Expert Answers to Biz Questions
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The Biz Question
Some of my employees have good people skills, but others, don't make the connection with my customers very well. Most are good people, but they need help serving customers with a wink and a smile. What can I do to help those people be more people-friendly? Any ideas would be great.
Answer from our Guest Expert Donna Hall of The Right Answer, Customer Service Consultants
You're not alone out there, Larry, lots of biz owners have trouble getting employees to make the connection with customers. But I'll let you in on a little secret -- there's a recipe of tips that help teach employees the fine art of being "Up with People!" So, to get all your employees working off the same recipe and dishing out some hearty service, consider some of these home-grown tips.
Train By Example -- Show your staff how to be customer friendly by example--give the welcoming smile, the pleasant greeting and offer of assistance, or the helpful advice as often as possible. If they see how successful those actions are when you do it, they'll be inclined to follow-the-leader. Reinforce thru action and words how important it is to schmooz, assist, and condole customers. It's these "little things" that can add up to show your staff the secrets to service success.
Use Some Motivational Phrases -- Some people have great people skills, but they may need a little nudge to help tweak their servicing techniques. This is where motivational phrases and clips can help whip up them into shape. Get your staff to create witty and useful phrases or "proverbs" at meetings or company training sessions. Have a contest,with a tempting prize for the winner, for who can come up with the best service phrase for your company. Post your winners and entries throughout your biz, cite them in newsletters, or email them around the office. With everyone pitching in and brainstorming to help come up with just the right motivating words, you not only create teamwork and an emphasis on service, you make them more aware of the quality of their own people skills.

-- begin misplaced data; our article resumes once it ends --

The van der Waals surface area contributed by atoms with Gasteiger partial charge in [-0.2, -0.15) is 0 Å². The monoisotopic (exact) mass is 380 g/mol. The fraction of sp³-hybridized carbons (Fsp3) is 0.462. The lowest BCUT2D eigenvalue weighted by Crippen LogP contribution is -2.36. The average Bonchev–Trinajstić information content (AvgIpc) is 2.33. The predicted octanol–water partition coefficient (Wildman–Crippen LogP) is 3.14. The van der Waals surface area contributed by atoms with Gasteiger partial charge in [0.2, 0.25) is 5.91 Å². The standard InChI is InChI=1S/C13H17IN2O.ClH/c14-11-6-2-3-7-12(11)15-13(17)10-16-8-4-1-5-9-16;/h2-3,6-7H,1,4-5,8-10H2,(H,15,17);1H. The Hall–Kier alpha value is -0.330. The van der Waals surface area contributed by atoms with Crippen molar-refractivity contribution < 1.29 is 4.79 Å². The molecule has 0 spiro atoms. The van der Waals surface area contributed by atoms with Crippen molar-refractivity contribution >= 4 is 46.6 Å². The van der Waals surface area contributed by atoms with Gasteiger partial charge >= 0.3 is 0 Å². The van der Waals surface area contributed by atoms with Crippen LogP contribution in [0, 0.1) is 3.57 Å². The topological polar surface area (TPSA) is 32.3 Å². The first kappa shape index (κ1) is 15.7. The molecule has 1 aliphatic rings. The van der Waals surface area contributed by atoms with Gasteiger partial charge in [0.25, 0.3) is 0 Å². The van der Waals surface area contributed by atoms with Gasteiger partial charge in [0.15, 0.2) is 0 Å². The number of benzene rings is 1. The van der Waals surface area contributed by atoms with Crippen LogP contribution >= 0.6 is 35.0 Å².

At my biz, The Right Answer, one of my favorite original service proverbs is, "Before your customer service department can truly be a success, everyone has to work as a close-knit crew. Blend qualifications, work together, and be consistent when you work towards your common goal; satisfying your customer with"I'm a super rep attitude!"
Regularly Test the Links on the Service Chain -- When one of your service pros does something cool for the customer, point it out. Rewarding and emphasizing people-friendly behavior will help instill in your employees' minds, "Oh, so that's what it means to jazz up service." Stroking their ego is a good thing. Employees loved to be praised -- hearing they're handling customers well and that you're impressed will motivate others as well. Everybody will be falling over backwards to win your performance approval. Your customers will sure be getting the four-star treatment!
Encourage The Buddy System -- Sometimes reps are shy or not so confident in their people skills. For those who may be a little slow to catch on, why not get that savvy service pro who's great at schmoozing to work with someone who needs a bit more help? Customers will feel as if they're getting twice the attention from your staff and feel twice as satisfied.
Let Them Own their Jobs -- Getting employees to commit to their jobs by taking ownership is also a good motivator for getting them to work at being the best service provider they can be! People work with pride when they feel as if their job is their own private company. Think of ways your company can help employees feel like part of the company family and encourage and train them in your service, people-friendly philosophy.
Keep The Training Coming -- Communicate constantly with your staff and train them as often as possible. Take time to regularly teach them all the service ins and outs of your business. Line up guest speakers on the topic of being people-friendly. Show them motivational tapes and provide books to read. Sponsor seminars, if possible, on this topic. Let them have a voice in the training. Find out what may be holding them back from grasping your concept for serving customers. Once you've heard them out, then explain the hows and whys of serving customers your way. But don't hesitate to listen to their suggestions too. The big idea can come from anybody. The most important issue is will these actions or techniques make for more happy customers?
Hope these ideas help you in your quest for more people-friendly employees!
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